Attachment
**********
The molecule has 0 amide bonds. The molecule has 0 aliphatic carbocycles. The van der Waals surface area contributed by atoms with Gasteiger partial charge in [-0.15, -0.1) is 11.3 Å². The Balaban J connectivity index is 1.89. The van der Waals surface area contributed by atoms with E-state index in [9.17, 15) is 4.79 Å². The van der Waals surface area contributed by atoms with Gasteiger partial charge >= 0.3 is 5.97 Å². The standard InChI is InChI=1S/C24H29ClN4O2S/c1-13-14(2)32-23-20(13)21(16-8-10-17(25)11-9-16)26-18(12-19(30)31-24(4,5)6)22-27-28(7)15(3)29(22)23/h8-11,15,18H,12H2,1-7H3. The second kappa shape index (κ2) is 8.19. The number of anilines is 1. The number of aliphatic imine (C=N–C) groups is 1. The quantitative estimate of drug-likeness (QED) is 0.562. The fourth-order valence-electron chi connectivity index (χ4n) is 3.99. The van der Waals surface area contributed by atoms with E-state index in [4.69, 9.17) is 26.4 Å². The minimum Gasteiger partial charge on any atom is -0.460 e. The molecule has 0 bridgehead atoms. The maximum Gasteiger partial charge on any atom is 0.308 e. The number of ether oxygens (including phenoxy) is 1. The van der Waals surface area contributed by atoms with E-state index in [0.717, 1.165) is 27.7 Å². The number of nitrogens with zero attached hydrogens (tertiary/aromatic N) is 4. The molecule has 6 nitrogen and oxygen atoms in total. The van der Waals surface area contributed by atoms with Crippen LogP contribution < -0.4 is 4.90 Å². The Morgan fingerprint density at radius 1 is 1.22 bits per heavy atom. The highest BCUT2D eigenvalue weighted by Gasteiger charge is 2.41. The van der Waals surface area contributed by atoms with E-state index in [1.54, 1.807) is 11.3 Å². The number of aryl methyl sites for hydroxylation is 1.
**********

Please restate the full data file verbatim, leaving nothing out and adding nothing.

The molecule has 0 amide bonds. The molecule has 0 aliphatic carbocycles. The van der Waals surface area contributed by atoms with Gasteiger partial charge in [-0.15, -0.1) is 11.3 Å². The Balaban J connectivity index is 1.89. The van der Waals surface area contributed by atoms with E-state index in [9.17, 15) is 4.79 Å². The van der Waals surface area contributed by atoms with Gasteiger partial charge >= 0.3 is 5.97 Å². The standard InChI is InChI=1S/C24H29ClN4O2S/c1-13-14(2)32-23-20(13)21(16-8-10-17(25)11-9-16)26-18(12-19(30)31-24(4,5)6)22-27-28(7)15(3)29(22)23/h8-11,15,18H,12H2,1-7H3. The second kappa shape index (κ2) is 8.19. The number of anilines is 1. The number of aliphatic imine (C=N–C) groups is 1. The quantitative estimate of drug-likeness (QED) is 0.562. The fourth-order valence-electron chi connectivity index (χ4n) is 3.99. The van der Waals surface area contributed by atoms with E-state index in [4.69, 9.17) is 26.4 Å². The minimum Gasteiger partial charge on any atom is -0.460 e. The molecule has 0 bridgehead atoms. The maximum Gasteiger partial charge on any atom is 0.308 e. The number of ether oxygens (including phenoxy) is 1. The van der Waals surface area contributed by atoms with E-state index in [0.717, 1.165) is 27.7 Å². The number of nitrogens with zero attached hydrogens (tertiary/aromatic N) is 4. The molecule has 6 nitrogen and oxygen atoms in total. The van der Waals surface area contributed by atoms with Crippen LogP contribution < -0.4 is 4.90 Å². The Morgan fingerprint density at radius 1 is 1.22 bits per heavy atom. The highest BCUT2D eigenvalue weighted by Gasteiger charge is 2.41. The van der Waals surface area contributed by atoms with E-state index in [1.54, 1.807) is 11.3 Å². The number of aryl methyl sites for hydroxylation is 1.